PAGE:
The end came when US oil production peaked in 1970-71; after which oil prices rose steeply, aided in part by the artificial oil shock in 1973.  High and volatile oil prices in the ensuing decade resulted in a period of stagflation in which unemployment and inflation rose together.  It was this which prompted the policy responses which have come to be known as neoliberalism – insecure and lower-paid employment, financial deregulation, offshoring of manufacturing and expensive but ineffective crony government.  And it is, perhaps, worth remembering that in the early days, neoliberal policies made the crisis worse.

By the mid-1980s, and with new oil deposits being produced, the OPEC cartel managed to restore a degree of stability – albeit at much higher prices.  This paved the way for the debt-fuelled boom between 1995 and 2005.  But just as the US peak of oil production ended the TRC’s cartel, so the peak of global conventional oil production removed OPEC’s ability to exert control over global supplies.

After 2005, oil prices began to rise sharply.  And since oil is involved in the manufacture, transport and delivery of almost all goods and services in the economy, from 2006 generalised price increases set in.  As Frank Shostak from the Mises Institute points out:

“If the price of oil goes up and if people continue to use the same amount of oil as before then this means that people are now forced to allocate more money for oil. If people’s money stock remains unchanged then this means that less money is available for other goods and services, all other things being equal. This of course implies that the average price of other goods and services must come off.

“Note that the overall money spent on goods does not change. Only the composition of spending has altered here, with more on oil and less on other goods. Hence, the average price of goods or money per unit of good remains unchanged.”

This was not though, how the central bankers chose to view the situation.  Their text books told them that rising prices were a monetary phenomenon to be tackled using higher interest rates.  And so business and households were hit with a double-whammy.  Not only were they paying more for their fuel, but they were also diverting more of their income to servicing debts.  As we discovered to our cost, this was a particular problem for the so-called “sub-prime” mortgage holders.  So long as prices and interest rates had been stable, these folks had been servicing their debts while the values of their properties rose toward the point where they could be sold at a profit.  Higher fuel and interest payments pulled the rug out from under them, collapsed the mortgage market and exposed the Ponzi house of cards that the banks had built.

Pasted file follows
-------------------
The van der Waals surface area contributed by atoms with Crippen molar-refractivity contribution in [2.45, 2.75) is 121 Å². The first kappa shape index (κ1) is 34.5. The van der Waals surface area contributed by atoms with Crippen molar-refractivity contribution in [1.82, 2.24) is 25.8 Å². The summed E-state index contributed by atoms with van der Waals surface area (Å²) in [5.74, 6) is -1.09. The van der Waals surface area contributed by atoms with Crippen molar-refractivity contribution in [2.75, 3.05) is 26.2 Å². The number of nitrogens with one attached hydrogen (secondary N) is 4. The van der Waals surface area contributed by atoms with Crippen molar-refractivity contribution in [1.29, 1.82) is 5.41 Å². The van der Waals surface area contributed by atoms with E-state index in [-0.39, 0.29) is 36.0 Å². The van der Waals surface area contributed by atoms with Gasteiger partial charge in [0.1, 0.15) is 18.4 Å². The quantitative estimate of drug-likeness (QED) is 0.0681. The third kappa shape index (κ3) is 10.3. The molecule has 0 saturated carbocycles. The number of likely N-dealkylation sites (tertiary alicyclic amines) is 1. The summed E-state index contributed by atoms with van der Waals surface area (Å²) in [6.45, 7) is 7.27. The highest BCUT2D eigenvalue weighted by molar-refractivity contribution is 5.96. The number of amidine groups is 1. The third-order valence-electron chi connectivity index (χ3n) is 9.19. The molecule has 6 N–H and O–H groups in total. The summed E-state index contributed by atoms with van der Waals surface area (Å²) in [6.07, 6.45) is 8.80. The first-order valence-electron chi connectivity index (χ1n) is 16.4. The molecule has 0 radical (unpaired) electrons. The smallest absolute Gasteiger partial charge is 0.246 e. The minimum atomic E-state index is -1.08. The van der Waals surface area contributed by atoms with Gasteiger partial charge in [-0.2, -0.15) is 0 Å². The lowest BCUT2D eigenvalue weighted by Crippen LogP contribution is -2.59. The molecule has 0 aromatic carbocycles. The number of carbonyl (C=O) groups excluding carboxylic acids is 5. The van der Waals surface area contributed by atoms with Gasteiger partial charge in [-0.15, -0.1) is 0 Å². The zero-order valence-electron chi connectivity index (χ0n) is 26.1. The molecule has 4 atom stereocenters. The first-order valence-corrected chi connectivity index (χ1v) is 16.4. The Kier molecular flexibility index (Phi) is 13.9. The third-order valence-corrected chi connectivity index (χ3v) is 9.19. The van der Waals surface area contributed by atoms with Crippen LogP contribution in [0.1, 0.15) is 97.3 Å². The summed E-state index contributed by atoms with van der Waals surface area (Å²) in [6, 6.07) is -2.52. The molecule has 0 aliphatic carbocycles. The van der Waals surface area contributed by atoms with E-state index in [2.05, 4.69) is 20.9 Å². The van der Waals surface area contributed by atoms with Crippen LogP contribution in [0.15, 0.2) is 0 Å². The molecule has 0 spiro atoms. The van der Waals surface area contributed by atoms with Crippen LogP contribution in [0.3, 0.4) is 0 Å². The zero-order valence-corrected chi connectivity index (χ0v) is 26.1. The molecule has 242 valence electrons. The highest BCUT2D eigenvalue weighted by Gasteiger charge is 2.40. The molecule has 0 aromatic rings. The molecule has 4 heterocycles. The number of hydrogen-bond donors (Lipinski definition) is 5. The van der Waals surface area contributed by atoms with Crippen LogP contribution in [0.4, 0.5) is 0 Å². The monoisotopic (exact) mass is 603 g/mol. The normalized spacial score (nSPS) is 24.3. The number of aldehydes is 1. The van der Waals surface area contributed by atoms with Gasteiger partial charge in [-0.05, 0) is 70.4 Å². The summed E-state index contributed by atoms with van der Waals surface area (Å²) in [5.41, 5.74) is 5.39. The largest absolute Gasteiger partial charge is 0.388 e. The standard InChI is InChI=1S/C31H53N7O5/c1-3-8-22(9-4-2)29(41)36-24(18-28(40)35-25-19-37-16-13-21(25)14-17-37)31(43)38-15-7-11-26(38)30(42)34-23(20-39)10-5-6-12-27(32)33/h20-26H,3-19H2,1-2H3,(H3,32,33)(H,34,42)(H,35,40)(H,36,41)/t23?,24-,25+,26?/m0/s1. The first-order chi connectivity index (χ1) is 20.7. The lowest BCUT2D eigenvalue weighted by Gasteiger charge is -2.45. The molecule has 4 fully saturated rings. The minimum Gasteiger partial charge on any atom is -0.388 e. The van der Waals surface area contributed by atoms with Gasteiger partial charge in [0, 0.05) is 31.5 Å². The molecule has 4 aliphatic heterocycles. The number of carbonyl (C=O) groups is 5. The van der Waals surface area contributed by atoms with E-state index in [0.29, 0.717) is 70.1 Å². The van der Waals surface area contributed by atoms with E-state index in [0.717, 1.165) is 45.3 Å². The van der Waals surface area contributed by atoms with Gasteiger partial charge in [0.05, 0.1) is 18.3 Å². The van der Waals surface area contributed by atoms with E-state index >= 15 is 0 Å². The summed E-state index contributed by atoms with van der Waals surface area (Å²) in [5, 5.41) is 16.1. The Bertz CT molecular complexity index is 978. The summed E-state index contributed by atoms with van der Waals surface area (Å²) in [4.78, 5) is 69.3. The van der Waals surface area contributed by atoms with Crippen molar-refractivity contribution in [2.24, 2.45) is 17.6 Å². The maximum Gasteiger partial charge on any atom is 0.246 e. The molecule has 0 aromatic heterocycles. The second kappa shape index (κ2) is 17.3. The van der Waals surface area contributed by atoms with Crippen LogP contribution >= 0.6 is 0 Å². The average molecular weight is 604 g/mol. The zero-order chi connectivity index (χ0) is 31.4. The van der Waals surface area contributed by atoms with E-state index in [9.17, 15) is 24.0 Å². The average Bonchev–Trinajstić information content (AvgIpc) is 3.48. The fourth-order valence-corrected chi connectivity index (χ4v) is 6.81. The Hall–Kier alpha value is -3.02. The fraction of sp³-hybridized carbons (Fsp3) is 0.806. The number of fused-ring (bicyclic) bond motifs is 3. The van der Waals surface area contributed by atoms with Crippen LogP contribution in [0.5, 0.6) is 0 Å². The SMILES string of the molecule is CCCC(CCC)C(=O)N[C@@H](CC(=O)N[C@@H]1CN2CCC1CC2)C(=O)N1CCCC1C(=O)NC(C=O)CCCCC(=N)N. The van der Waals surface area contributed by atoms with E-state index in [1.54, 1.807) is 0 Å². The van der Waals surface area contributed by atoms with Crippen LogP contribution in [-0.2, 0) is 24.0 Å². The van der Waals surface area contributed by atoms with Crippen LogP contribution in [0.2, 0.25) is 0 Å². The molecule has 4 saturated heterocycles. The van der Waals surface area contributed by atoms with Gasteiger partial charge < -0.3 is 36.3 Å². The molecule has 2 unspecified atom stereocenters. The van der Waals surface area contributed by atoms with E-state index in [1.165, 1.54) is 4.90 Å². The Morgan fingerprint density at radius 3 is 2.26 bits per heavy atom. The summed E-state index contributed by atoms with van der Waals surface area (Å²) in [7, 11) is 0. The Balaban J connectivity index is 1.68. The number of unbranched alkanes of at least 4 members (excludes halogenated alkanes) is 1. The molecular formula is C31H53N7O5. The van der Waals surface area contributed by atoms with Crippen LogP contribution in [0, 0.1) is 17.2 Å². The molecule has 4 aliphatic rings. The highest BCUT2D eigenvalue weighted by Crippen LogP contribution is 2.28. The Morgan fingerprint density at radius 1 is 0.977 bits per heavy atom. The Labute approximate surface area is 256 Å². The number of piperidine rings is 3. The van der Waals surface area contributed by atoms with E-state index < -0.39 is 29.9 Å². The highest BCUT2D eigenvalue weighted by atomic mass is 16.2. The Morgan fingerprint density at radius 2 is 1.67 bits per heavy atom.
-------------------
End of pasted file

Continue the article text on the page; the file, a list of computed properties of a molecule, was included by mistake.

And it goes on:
On the face of it, the US fracking industry appeared to pick up where OPEC and the TRC had left off.  Although the recession which followed the 2008 crash brought oil prices down, they remained well above an economy-busting $80 per barrel until 2014.  As shale oil production ramped up, however, it removed OPEC+Russia’s ability to maintain higher prices.  And by the end of the decade, US shale production had overtaken the USA’s 1970 peak.

Lower oil prices between 2015 and 2019 served to halt the economic decline of the first half of the decade.  But despite lower prices, the retail apocalypse gathered pace as prosperity retreated and ever less discretionary spending was taking place.  One reason was that the “shale oil miracle” was sucking even more energy away from the non-energy sectors of the economy.

The stability under the TRC and OPEC was based upon an oil price which allowed producers to profit without bankrupting the customer base.  This was only possible because the cost of producing the oil – Energy Cost of Energy – was low.  Low enough in the immediate post-war years, indeed, that the workers’ share of profits across the economy was able to grow for one of the rare times in human history.  The cost of producing oil in the OPEC era was higher, but with a degree of price stability in which producers could profit without crashing the economy. 

The shale period has been very different.  The pricing effects are not the result of an active attempt to fix prices.  Rather, they are a consequence of the geology and the peculiar financial environment in the aftermath of the crash.  Fracked shale wells deplete rapidly, forcing companies to drill ever more wells and to keep the oil flowing… whatever the cost.  OPEC+Russia were simply unable to cut their production sufficiently to match the additional US output without crashing their own economies – remember that oil-producing governments need the tax income from oil too.  Indeed, as Debora Rogers from Economic Policy Forum has shown, shale oil production is seldom profitable.  Nevertheless, in such a low-interest environment, investors were desperate for returns and some, at least were prepared to pump billions of dollars into an industry which returned millions of dollars of oil: